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The Housing First approach is an assistance program that places an emphasis on providing permanent housing to individuals experiencing homelessness. Through this method, individuals experiencing homelessness can expect to be housed, where they will be able to work on personal objectives like getting a job or recovering from substance use. The Housing First method has proven to be an effective solution to ending homelessness. PSH or Permanent Supportive Housing has a long-term housing retention rate up to 98 percent. RRH or rapid re-housing has shown that up to 91 percent of households remain housed a year after rapid re-housing. For more information on the Housing First model, visit https://endhomelessness.org
Had this order come in the form of a law from Congress, things would be different from a legal standpoint. Had that happened, there wouldn’t be a door left open for the order to be challenged.
It’s probably a moot point, though. The moratorium is in place until the end of the year, and we’re already in October.
More importantly, the CDC’s order does not include rent assistance, nor forgiveness. That means the money from missed rent payments can pile up. Renters will have to pay their landlords eventually.
For those living paycheck-to-paycheck, this is a serious problem. Even if every job that was lost gets replaced – and they probably won’t – many people will be behind by months. The poorest renters will be faced with a load of debt.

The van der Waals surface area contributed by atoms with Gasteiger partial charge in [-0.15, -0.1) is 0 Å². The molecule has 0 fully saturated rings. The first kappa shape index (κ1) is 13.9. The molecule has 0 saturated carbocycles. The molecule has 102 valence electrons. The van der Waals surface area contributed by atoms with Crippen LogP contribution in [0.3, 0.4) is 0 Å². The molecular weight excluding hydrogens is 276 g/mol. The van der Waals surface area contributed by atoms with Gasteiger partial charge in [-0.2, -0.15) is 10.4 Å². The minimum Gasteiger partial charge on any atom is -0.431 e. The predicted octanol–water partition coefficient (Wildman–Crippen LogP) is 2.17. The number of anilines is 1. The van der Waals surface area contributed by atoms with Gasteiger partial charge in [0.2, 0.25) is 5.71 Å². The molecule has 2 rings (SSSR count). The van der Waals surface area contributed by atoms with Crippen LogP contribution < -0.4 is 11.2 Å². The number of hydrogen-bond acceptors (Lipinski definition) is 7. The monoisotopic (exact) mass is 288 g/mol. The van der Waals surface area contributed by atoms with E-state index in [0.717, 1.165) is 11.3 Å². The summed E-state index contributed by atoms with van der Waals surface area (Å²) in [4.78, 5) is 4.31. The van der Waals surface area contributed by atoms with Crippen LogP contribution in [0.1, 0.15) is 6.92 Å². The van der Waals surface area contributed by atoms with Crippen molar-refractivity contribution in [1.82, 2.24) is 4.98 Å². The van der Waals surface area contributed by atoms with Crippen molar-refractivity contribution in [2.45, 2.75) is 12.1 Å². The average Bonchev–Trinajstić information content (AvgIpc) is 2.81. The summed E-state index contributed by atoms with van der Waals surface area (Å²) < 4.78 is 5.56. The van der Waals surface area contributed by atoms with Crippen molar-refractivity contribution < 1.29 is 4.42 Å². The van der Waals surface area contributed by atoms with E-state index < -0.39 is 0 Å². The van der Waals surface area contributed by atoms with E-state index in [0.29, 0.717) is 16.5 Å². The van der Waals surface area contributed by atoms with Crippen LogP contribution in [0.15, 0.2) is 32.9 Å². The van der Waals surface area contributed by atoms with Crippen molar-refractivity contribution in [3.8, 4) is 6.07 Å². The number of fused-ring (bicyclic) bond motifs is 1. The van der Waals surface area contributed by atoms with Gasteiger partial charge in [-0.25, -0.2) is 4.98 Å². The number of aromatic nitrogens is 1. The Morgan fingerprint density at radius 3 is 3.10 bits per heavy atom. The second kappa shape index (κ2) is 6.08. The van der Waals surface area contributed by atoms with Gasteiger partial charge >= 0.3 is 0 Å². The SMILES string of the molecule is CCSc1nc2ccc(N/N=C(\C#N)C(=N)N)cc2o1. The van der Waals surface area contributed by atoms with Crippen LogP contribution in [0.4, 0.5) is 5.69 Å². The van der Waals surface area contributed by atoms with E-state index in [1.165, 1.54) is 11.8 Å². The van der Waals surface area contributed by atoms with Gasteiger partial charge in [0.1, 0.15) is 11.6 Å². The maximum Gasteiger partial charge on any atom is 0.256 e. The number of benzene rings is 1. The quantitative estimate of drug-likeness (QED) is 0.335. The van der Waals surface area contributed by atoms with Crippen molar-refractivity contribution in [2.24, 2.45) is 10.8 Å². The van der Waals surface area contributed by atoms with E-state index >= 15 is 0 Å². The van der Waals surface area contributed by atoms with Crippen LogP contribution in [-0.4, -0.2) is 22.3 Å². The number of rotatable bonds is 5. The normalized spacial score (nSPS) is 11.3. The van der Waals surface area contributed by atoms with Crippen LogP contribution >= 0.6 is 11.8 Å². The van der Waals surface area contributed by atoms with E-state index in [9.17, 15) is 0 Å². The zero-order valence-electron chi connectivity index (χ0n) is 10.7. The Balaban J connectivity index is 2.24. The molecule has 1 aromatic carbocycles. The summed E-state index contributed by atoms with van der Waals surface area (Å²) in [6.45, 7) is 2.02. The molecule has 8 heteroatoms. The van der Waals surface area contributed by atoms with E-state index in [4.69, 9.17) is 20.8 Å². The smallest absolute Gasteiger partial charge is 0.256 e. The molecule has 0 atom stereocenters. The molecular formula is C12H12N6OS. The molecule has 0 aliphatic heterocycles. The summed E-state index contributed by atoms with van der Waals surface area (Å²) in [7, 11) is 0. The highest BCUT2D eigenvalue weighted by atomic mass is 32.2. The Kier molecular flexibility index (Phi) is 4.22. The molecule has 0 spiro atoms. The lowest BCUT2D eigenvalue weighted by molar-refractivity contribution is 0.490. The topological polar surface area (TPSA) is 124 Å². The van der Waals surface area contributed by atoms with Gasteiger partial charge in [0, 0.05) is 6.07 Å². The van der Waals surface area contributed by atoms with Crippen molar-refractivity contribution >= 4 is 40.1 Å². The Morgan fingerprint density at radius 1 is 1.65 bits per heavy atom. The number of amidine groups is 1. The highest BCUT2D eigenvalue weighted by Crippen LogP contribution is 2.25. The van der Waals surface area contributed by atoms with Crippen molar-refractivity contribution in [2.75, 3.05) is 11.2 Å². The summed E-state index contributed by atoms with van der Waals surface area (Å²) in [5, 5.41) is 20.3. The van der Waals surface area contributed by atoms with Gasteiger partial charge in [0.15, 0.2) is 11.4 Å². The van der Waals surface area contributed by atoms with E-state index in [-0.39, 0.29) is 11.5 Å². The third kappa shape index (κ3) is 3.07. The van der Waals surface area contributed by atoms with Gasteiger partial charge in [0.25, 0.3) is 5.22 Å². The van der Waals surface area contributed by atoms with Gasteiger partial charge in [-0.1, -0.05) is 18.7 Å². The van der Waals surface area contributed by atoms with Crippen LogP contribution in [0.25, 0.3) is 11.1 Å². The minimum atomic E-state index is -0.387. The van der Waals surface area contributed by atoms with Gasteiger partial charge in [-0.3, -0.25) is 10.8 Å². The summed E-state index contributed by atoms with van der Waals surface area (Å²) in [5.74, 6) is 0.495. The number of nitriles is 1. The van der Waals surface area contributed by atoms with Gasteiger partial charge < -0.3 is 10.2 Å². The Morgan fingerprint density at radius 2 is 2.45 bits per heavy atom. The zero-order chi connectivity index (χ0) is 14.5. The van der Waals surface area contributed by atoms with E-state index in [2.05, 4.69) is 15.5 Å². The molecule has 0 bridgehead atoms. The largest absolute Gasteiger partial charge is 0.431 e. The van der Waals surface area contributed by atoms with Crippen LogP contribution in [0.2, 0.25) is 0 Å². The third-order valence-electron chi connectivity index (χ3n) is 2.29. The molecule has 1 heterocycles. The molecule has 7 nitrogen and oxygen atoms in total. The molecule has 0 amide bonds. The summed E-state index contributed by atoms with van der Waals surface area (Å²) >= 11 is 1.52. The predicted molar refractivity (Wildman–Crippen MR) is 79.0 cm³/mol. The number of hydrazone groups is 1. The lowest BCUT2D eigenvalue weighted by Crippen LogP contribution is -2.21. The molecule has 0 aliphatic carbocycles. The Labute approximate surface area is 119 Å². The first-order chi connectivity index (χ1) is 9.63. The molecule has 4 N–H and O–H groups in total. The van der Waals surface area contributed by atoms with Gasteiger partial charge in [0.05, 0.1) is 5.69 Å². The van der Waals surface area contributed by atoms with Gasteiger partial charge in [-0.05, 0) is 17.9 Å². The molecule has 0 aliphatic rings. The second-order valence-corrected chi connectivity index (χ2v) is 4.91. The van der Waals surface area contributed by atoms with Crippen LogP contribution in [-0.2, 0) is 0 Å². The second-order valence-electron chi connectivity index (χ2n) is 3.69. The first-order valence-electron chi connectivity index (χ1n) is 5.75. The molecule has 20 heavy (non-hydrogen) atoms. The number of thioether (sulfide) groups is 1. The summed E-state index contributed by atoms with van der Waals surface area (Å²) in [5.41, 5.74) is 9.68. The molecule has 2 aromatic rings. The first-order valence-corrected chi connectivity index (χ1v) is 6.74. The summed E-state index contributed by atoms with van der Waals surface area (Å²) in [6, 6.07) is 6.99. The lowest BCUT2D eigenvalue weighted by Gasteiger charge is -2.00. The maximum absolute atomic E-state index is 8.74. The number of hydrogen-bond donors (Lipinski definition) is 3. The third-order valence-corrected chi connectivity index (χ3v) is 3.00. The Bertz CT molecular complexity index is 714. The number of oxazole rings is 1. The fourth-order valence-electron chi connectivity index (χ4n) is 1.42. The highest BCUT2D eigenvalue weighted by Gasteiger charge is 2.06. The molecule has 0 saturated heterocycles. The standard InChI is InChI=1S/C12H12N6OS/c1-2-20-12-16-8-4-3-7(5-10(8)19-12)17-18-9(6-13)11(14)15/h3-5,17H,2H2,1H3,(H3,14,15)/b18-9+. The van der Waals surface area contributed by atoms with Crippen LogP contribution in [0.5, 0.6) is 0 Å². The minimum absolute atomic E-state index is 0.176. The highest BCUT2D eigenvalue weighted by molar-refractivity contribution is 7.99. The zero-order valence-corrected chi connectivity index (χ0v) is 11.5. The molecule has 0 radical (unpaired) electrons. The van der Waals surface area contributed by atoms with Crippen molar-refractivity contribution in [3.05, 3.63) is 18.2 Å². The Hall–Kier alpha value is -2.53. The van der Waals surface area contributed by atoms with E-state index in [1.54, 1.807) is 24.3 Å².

They might not be homeless now, but once the crisis is over, the CDC’s order can’t protect tenants. People will be turned out onto the street. They likely won’t be able to defend themselves legally.
Had there been a comprehensive rent assistance program, paying landlords on behalf of at-risk tenants, this crisis wouldn’t be happening. High cost, but a high reward. But, that isn’t what happened.
And how do people react when they’re faced with a dire situation like this? When the measures put in place by authorities seem to be putting the crisis off for later, instead of actually solving it?
People get angry.
Massachusetts’ state moratorium on evictions ends October 17th, so protestors have taken to the streets. Since plenty of people still haven’t gotten their jobs back, they still can’t pay rent. The state’s order is more protective, and prevents more evictions, than the federal one.
In New York City, despite the moratorium, eviction cases are still being heard in courts.
The COVID evictions situation has led to something of a mass movement for rent to be cancelled. According to the Right to Counsel, NYC Coalition, this wouldn’t mean that the government pays all rent directly to landlords.
Instead, housing payments would be canceled universally for the duration of the crisis, and a “small landlord hardship fund” would be set up for smaller individual landlords (as opposed to large real estate corporations).
Unrealistic? Probably. There’s no way that all the movement’s demands will be met, as much as doing so would help the homeless and those facing homelessness.
However, it may be that as more legal pressure is placed on officials, something changes. As it stands, delaying payment is – for the poorest among us – just pushing the coming crisis aside. The day will come when legal protections are gone and vulnerable people start to lose their homes.
Only time will tell how these COVID evictions will end, but the stage seems set for yet another national crisis. If it gets ugly, it’ll be after months as a “crisis-in-waiting,” one that could have been prevented if our society could come together and make a solution.
Still, we live in divisive times, and schisms have consequences.